Lahiri’s works has a deep insight into women’s problems and dilemmas, with a realistic portrait of contemporary women. The female protagonists in her novels are in constant search for the meaning and value of their life. Lahiri explains the cross-cultural experiences of dislocated women and the condition of belonging in the maze of cultural plurality. In the novel, The Namesake, Lahiri discusses the feeling of alienation, anxiety and disillusionment that the characters faced once they have migrated to abroad. In The Namesake, Ashima and Ashoke migrate to the US, the socio-economic factors motivate the two characters to migrate to the United States.
In The Namesake Ashoke Ganguli’s move to the United States to pursue his Ph.D. in fiber optics at MIT. As a Bengali middle-class boy, he doesn’t have any intention of going abroad initially, and he also believes that a good book can help a person “travel without moving an inch”(TN 16).
Later, Ashoke changes his mind when he met a stranger, Mr.Ghosh, in the Train during the travel to Jamshedpur to visit his grandparents. On that fateful night, he met with an accident, the train wreck. The Rescuers find him only with the hands he holds inside the book, ‘The Overcoat’. He thanks Nikholai Gogol. a Russian author for his life as he had been awake reading Gogol’s ‘The Overcoat’. Soon he comes to know that Mr.Ghosh is dead. That fateful night becomes an etched memory forever. Ashoke become bedridden for several months as he had several injuries. Then, he decides to go to abroad to pursue his studies, once after he regain his bodily strength.
After two years stay in America, Ashoke returns to Calcutta. His parents arranged the marriage for him with Ashima Bhaduri, nineteen years old Bengali girl. Ashoke and Ashima Ganguli leave their tradition-bound life in Calcutta and move to settle in Cambridge, Massachusetts. Ashima tries to adapt herself in the new spatial and cultural setting, since her landing in America. Ashima has no high dream of going to Boston, a place so far from her parents, but the marriage creates no ill-feeling in her- “Won’t he be there”(9). Ashima leaves Calcutta to fly alone with Ashoke, with a heavy heart and lots of instructions from her family members and relatives who come to see her off at Dum Dum Airport, “ not to eat beef or wear skirts or cutoff her hair and forget the family the moment she landed in Boston”(37).
The Namesake opens with the pregnant Ashima trying to make a spicy Bengali snack, which is usually sold in the sidewalks of Calcutta, with the American ingredients.
“ Ashima Ganguli stands in the Kitchen of a Central Square Apartment, combining Rice Krispies and Planters peanuts and chopped red onion and adds salt, lemon juices, thin slices of green chili pepper – a humble appropriation of the snack sold for pennies on Calcutta sidewalks and on Railway station throughout India- Tasting from a cupped palm, she frowns; as usual there’s something missing”(TN 1).
In the novel The Namesake, the tale begins in the kitchen and the Lahiri’s novel contains aromas and flavours of food. In this novel the dinners and parties were Indian Bengali food is served on occasions of communion among the members of the Bengali community. Throughout the novel, food plays a major role and it acts as a link between the characters and their own traditions. Hence, those Bengali traditions become “Americanized”.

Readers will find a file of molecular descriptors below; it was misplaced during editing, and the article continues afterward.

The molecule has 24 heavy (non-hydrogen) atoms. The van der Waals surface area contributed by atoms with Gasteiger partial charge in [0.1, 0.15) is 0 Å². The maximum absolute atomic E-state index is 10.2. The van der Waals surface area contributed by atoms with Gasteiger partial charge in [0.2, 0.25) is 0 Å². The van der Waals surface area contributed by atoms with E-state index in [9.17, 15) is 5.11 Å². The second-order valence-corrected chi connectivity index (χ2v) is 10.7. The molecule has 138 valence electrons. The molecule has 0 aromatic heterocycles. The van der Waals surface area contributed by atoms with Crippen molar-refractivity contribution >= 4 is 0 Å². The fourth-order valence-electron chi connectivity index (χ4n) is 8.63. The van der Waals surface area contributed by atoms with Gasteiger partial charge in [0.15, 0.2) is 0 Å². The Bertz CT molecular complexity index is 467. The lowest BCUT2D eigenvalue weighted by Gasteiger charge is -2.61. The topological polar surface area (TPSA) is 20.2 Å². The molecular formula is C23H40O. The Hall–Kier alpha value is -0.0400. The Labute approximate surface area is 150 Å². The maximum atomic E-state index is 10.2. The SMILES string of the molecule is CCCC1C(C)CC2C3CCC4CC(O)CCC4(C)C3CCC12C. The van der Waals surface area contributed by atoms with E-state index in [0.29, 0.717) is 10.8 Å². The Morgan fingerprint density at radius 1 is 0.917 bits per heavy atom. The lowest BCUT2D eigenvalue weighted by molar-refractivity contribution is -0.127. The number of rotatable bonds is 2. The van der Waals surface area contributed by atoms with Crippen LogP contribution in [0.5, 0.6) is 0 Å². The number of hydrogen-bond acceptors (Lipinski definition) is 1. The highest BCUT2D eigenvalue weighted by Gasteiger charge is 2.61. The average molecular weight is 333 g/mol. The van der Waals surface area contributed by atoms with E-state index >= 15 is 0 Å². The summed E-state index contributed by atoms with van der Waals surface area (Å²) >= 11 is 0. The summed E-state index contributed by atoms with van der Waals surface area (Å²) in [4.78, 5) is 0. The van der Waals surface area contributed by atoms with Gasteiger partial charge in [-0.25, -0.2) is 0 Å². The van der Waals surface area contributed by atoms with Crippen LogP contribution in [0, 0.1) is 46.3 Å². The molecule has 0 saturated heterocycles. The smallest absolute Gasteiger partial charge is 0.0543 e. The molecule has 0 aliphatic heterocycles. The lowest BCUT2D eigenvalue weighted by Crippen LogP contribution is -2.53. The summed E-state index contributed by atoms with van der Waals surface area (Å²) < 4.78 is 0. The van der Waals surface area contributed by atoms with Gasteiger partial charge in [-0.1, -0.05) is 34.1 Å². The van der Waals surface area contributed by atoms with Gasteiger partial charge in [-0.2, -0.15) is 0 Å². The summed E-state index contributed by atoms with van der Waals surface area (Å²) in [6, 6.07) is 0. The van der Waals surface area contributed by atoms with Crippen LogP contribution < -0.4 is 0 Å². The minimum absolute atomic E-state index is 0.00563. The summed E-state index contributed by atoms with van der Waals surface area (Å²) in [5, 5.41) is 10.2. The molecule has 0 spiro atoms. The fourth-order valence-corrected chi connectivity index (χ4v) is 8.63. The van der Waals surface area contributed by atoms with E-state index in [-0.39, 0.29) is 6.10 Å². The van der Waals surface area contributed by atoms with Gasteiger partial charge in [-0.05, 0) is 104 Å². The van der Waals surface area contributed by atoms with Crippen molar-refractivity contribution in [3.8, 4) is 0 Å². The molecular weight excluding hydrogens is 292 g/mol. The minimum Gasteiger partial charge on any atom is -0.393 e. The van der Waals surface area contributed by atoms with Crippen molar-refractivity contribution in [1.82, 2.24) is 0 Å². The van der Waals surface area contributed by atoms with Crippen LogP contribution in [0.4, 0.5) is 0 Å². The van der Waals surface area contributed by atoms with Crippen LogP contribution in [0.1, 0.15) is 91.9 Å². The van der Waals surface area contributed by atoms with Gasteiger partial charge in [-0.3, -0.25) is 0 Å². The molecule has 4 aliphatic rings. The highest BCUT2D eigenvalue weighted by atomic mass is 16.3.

In the three-room apartment in Boston Ashima feels homesick and upset. She feels spatially and emotionally dislocated from the comfortable ‘home’ of her father full of loved ones and wishes to go back. Ashima remains lost in the memories of her ‘home’. She spends on re-reading Bengali short stories, poems, and articles from the Bengali Magazines she has bought with her from Calcutta. Thinking of Motherhood in a foreign land disturbs her badly: “ That was happening so far from home, unmonitored and unobserved by those whom she loved, had made it more miraculous still. But she is terrified to raise a child in a country where she is related no one, where she knows little, where life seems so tentative and space”(6).
Ashima is longing for her homeland. She does not have a happy life in het Holland, because there is always thought of her family ruined her mind. If she had been in India, she would have been surrounded by innumerable relatives, but now there is no one there to accompany her. She severely misses her Relatives in Calcutta. Her unhappiness and loneliness are reflected in the attempts to recreate her homeland through memory and Nostalgia.
She sinks in nostalgia, “ In India, she thinks to herself, women go home to their parents to give birth, away from husbands and in-laws and household cares, Retreating briefly to childhood when the baby arrives”(TN 4)
Ashima spends her days in Cambridge by recollecting her past life in Calcutta. She doesn’t want to give birth to her child and grown-up her child in an alien environment. She wants to move to Calcutta. After the birth of Gogol, she earnestly desires to go back to Calcutta to raise her Child there in the company of dear and new ones: “ I am saying don’t want to raise Gogol alone in this country. It’s not right. I want to go back”(32). But for her husband’s sake, she decides to stay there and keeps all her emotional turmoil and disappointments to herself. The nostalgia for Calcutta affects her all the more.